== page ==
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 Decade: 2000-2009
 Year: 2008
 Collection: Congressional Research Service Reports
Estate Tax Legislation in the 110th Congress

Estate Tax Legislation in the 110th Congress

Date: February 14, 2008
Creator: Noto, Nonna A.
Description: This report examines current legislation regarding estate taxes. Under provisions of the Economic Growth and Tax Relief Reconciliation Act of 2001 (EGTRRA, P.L. 107-16), the estate tax exclusion is scheduled to continue to rise, from $2 million for decedents dying in 2008, to $3.5 million in 2009. The estate tax is repealed for decedents dying in 2010 only.
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Statutory Individual Income Tax Rates and Other Elements of the Tax System: 1988 through 2008

Statutory Individual Income Tax Rates and Other Elements of the Tax System: 1988 through 2008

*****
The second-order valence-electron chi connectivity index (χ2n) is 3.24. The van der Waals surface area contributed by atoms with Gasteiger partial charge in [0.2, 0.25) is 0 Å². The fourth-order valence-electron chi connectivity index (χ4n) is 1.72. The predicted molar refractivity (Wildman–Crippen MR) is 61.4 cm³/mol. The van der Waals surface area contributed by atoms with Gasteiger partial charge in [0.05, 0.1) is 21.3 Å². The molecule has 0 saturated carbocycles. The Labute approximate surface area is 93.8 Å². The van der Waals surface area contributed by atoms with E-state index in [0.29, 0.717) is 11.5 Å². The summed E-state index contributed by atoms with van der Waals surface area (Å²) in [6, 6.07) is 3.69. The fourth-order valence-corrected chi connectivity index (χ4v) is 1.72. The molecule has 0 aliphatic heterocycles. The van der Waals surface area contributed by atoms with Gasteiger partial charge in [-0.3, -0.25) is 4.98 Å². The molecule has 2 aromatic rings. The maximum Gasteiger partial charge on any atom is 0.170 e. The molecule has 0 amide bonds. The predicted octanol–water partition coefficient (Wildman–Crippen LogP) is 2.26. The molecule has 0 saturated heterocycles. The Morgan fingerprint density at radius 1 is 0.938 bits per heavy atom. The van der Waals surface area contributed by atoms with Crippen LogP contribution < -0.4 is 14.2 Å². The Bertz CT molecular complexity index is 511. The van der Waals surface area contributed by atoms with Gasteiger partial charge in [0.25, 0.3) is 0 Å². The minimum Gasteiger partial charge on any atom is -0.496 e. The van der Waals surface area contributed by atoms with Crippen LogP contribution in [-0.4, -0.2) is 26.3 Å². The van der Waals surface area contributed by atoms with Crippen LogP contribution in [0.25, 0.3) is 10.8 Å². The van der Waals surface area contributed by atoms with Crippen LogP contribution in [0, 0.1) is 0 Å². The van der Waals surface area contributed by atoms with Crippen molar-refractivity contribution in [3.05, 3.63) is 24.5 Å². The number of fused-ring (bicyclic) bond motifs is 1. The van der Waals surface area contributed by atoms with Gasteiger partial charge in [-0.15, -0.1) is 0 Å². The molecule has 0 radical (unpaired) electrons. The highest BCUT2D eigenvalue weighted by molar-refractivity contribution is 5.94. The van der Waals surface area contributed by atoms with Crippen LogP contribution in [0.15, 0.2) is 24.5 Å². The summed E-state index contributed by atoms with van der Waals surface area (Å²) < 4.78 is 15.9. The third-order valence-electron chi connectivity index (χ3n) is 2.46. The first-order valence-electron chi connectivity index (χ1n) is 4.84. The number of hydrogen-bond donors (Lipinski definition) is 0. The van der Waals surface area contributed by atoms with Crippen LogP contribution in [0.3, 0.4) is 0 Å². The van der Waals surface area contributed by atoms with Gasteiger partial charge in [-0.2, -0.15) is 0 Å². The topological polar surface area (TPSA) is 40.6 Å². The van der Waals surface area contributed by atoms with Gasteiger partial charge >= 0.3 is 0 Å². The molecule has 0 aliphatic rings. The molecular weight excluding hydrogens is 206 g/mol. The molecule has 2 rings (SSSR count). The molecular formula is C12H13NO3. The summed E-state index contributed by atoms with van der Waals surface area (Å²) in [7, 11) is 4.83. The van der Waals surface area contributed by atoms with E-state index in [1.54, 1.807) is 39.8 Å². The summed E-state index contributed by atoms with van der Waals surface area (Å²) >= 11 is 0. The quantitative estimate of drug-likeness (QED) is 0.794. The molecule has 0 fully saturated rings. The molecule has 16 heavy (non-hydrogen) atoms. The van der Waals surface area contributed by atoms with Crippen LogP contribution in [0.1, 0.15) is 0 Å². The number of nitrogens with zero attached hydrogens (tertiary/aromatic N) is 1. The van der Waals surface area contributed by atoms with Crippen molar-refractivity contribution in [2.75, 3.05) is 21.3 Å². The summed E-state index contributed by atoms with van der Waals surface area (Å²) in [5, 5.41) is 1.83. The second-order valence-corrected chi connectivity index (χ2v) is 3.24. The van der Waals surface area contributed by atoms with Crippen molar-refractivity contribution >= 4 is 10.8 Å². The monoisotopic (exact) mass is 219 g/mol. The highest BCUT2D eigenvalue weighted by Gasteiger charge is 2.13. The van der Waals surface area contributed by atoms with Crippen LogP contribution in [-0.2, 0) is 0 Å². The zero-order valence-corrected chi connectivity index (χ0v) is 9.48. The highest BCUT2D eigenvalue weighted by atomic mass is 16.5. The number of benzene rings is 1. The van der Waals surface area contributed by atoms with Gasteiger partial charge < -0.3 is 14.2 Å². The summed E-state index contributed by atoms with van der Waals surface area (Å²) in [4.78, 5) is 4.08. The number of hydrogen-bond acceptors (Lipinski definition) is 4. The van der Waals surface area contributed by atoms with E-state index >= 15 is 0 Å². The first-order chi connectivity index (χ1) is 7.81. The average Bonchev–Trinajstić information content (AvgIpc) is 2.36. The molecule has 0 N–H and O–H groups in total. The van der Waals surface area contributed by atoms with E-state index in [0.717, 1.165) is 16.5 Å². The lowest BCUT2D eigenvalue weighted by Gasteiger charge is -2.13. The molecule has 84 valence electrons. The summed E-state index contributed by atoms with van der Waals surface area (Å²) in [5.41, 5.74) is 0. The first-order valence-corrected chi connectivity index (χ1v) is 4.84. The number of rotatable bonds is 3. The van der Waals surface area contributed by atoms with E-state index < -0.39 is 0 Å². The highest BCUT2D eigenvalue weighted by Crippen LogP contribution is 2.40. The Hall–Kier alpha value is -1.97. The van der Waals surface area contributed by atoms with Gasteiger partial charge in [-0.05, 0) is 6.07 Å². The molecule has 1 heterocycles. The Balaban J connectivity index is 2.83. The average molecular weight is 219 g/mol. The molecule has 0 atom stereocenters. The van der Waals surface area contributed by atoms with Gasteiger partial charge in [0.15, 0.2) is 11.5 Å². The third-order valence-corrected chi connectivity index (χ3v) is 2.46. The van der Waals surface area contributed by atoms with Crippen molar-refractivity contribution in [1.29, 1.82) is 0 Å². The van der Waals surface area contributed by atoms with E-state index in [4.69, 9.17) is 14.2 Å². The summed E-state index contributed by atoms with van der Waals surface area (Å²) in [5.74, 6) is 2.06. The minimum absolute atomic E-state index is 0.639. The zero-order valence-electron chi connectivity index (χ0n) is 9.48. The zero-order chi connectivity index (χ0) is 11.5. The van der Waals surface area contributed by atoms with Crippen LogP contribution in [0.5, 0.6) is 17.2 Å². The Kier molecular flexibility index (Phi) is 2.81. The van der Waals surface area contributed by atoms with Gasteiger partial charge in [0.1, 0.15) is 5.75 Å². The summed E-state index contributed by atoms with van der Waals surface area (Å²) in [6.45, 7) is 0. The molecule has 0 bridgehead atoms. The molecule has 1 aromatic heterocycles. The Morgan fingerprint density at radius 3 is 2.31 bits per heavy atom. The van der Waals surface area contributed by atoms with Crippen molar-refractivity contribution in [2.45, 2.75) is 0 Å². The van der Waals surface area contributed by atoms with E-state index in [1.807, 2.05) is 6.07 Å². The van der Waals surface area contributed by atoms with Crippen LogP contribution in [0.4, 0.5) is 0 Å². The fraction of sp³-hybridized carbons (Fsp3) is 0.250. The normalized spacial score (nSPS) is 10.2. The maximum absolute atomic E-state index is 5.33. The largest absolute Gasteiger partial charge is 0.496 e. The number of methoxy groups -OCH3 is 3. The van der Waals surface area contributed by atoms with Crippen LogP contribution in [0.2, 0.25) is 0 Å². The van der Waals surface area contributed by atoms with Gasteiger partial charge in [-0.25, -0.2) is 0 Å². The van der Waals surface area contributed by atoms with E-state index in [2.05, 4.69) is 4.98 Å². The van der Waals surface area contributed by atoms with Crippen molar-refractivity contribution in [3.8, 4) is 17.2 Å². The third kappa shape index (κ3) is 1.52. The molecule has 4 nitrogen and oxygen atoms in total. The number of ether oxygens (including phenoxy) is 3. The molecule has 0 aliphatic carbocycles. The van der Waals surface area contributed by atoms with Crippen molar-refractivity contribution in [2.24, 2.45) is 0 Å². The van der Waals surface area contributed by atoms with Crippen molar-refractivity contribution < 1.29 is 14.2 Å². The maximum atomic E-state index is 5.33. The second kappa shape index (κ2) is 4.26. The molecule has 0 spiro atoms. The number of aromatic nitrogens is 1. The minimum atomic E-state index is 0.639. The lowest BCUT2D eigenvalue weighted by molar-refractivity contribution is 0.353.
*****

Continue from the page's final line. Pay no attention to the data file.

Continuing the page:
Date: May 21, 2008
Creator: Shvedov, Maxim
Description: This report summarizes information about the tax brackets and other key elements of the tax system that determine taxpayer's statutory marginal tax rate. Such elements include tax brackets, exemptions, standard deductions, etc. Statutory individual income tax rates, also referred to as “statutory marginal tax rates,” are the rates of tax applicable to the last (marginal) increment of taxable income. Statutory rates play an important role in determining the real marginal tax rates, which affect taxpayers' economic behavior.
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Taxation of Unemployment Benefits

Taxation of Unemployment Benefits

Date: October 14, 2008
Creator: Whittaker, Julie M.